Rare side-effects under spotlight

The death of a 26-year-old Dunedin man linked to the Pfizer Covid-19 vaccine will have shocked and saddened many.

It will be no comfort to those who mourn him that his affliction, vaccine-related myocarditis, is a heart condition which is a rare side-effect from the vaccine, occurring in about three in 100,000 vaccinations in New Zealand.

An earlier death in New Zealand, that of a woman, is also believed to be as a result of vaccine-related myocarditis.

Myocarditis causes inflammation of the heart, often due to a virus. Indeed, the risk of getting it from Covid-19 is much greater than the likelihood of a vaccination-related onset.

However, the vaccine-related illness is likely to be under reported because the onset of symptoms occurs in the first few days.

Data gathered by the Centre for Adverse Reactions Monitoring in New Zealand shows that myocarditis/pericarditis which have been clinically validated in the first 30 days after the vaccine, occur about equally in men and women, over a wide age range, with a median age in the mid-30s. They occur about equally after dose one or two.

Most commonly, the symptoms are chest heaviness, discomfort, tightness or pain, difficulty breathing, shortness of breath, feeling dizzy, light-headed or faint, or a racing or fluttering heart, or a feeling of skipped beats.

The onset of such symptoms, if they occur, is usually in the first few days following the vaccine but can occur in the weeks later.

In the case of the Dunedin man, it appears that he began experiencing symptoms soon after his first vaccine, symptoms which continued and which he put down to stress before he died 12 days later.

His bereft fiancee has questioned whether he was made fully aware of potential side-effects of the vaccine.

The Ministry of Health moved urgently to reinforce the need for those involved with the vaccination programme to provide good information to patients about rare side-effects and what symptoms they might experience if they were unlucky enough to have them.

Has there been too much emphasis on common and mild side-effects so as not to unnecessarily alarm patients or deter them from going ahead? Informed consent should involve patients being as fully informed as they can be.

We agree with the ministry that it is crucial people are informed of the rare and serious potential side-effects, such as anaphylaxis, myocarditis, and pericarditis (also a heart condition).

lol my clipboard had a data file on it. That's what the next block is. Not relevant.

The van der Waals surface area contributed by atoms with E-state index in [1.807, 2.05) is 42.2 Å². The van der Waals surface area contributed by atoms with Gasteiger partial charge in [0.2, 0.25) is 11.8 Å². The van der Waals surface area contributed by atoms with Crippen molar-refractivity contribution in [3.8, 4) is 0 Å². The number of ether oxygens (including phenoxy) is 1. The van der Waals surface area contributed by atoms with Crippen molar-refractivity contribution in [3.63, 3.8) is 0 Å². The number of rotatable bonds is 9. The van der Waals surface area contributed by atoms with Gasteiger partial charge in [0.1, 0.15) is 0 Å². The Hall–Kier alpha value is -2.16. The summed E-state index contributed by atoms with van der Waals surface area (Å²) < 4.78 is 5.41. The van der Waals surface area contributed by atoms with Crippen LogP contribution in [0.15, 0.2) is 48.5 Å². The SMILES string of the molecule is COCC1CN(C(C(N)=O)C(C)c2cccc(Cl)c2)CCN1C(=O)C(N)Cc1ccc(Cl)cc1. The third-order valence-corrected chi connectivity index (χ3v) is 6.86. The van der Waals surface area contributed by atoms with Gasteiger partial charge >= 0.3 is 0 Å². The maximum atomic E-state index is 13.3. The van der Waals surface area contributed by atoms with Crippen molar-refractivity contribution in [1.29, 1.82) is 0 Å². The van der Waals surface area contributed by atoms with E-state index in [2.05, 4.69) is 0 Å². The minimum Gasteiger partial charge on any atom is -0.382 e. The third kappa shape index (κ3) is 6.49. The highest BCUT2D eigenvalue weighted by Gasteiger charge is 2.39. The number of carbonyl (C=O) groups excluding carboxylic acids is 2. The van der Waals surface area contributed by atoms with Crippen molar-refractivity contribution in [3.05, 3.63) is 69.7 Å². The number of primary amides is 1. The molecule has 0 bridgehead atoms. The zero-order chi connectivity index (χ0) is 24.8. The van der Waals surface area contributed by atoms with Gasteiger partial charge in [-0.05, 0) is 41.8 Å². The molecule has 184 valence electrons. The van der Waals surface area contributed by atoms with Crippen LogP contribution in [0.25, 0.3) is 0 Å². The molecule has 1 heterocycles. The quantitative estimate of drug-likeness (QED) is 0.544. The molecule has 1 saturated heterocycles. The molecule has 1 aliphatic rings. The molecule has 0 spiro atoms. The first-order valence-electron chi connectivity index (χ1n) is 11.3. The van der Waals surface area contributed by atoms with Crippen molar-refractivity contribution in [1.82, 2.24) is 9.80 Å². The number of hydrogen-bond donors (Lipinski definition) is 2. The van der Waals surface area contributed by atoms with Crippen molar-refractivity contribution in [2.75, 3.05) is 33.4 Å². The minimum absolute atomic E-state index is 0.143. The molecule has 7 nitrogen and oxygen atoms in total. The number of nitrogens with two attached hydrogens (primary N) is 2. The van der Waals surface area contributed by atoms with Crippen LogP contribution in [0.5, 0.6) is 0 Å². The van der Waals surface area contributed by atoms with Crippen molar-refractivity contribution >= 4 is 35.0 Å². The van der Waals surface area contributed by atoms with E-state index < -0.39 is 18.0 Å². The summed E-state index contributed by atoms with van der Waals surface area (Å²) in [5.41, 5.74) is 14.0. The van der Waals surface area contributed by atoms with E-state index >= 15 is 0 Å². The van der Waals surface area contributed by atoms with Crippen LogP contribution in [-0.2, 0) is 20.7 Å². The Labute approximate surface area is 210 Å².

If people know about how such conditions may present, then they can also be advised to seek medical help should these symptoms occur.

The ministry advice says there is an expectation that this information is provided in both written and verbal form. This is essential. Providing only written material assumes everyone can and will read and understand such information.

Healthcare providers have also been asked to review their clinical investigation and management of myocarditis/pericarditis and ensure everyone knows the drill.

Understanding risk is not something we are necessarily very good at, and, confronted with a tragedy like the young man’s death, we expect some people will be more than usually worried and will be seeking reassurance from those involved with the vaccination programme

We trust that reassurance about the value of the vaccination programme will be forthcoming, along with comprehensive advice on possible after-effects of the vaccine, with the message on symptom worries, "if in doubt, check it out", coming through loud and clear.

And another thing

Maori will have high hopes the vaccination programmes for boosters and children work better for them than the vaccination strategy has so far.

In a damning report this week, the Waitangi Tribunal criticised the Government’s failure to prioritise Maori in the vaccination rollout, saying this and the shift to the traffic light protection framework had put Maori , who have well known poor health status, at a disproportionate risk from Covid-19.

The Government must do better.

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